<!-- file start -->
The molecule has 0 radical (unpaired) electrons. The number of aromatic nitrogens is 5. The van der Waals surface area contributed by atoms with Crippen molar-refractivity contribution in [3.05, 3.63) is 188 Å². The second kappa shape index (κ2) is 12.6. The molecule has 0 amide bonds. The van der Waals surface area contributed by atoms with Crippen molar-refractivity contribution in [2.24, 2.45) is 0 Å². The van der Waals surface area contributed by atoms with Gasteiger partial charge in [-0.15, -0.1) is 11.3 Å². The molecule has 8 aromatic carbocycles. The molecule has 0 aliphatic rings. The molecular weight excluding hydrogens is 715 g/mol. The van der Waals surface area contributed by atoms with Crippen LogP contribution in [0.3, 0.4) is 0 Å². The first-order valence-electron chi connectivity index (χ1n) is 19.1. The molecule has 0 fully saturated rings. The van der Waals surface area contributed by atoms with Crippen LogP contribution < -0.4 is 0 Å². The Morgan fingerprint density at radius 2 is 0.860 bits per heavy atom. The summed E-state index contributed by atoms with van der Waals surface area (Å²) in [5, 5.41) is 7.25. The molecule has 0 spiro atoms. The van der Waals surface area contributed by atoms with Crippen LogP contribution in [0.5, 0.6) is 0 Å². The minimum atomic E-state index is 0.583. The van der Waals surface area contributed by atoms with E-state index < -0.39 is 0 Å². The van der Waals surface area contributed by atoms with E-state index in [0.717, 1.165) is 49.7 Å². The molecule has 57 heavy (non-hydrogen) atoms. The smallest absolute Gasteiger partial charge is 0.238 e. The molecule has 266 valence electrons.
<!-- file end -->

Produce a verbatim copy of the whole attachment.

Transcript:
The molecule has 0 radical (unpaired) electrons. The number of aromatic nitrogens is 5. The van der Waals surface area contributed by atoms with Crippen molar-refractivity contribution in [3.05, 3.63) is 188 Å². The second kappa shape index (κ2) is 12.6. The molecule has 0 amide bonds. The van der Waals surface area contributed by atoms with Crippen molar-refractivity contribution in [2.24, 2.45) is 0 Å². The van der Waals surface area contributed by atoms with Gasteiger partial charge in [-0.15, -0.1) is 11.3 Å². The molecule has 8 aromatic carbocycles. The molecule has 0 aliphatic rings. The molecular weight excluding hydrogens is 715 g/mol. The van der Waals surface area contributed by atoms with Crippen LogP contribution in [0.3, 0.4) is 0 Å². The first-order valence-electron chi connectivity index (χ1n) is 19.1. The molecule has 0 fully saturated rings. The van der Waals surface area contributed by atoms with Crippen LogP contribution < -0.4 is 0 Å². The Morgan fingerprint density at radius 2 is 0.860 bits per heavy atom. The summed E-state index contributed by atoms with van der Waals surface area (Å²) in [5, 5.41) is 7.25. The molecule has 0 spiro atoms. The van der Waals surface area contributed by atoms with Crippen LogP contribution in [0.5, 0.6) is 0 Å². The minimum atomic E-state index is 0.583. The van der Waals surface area contributed by atoms with E-state index < -0.39 is 0 Å². The van der Waals surface area contributed by atoms with E-state index in [0.717, 1.165) is 49.7 Å². The molecule has 57 heavy (non-hydrogen) atoms. The smallest absolute Gasteiger partial charge is 0.238 e. The molecule has 266 valence electrons.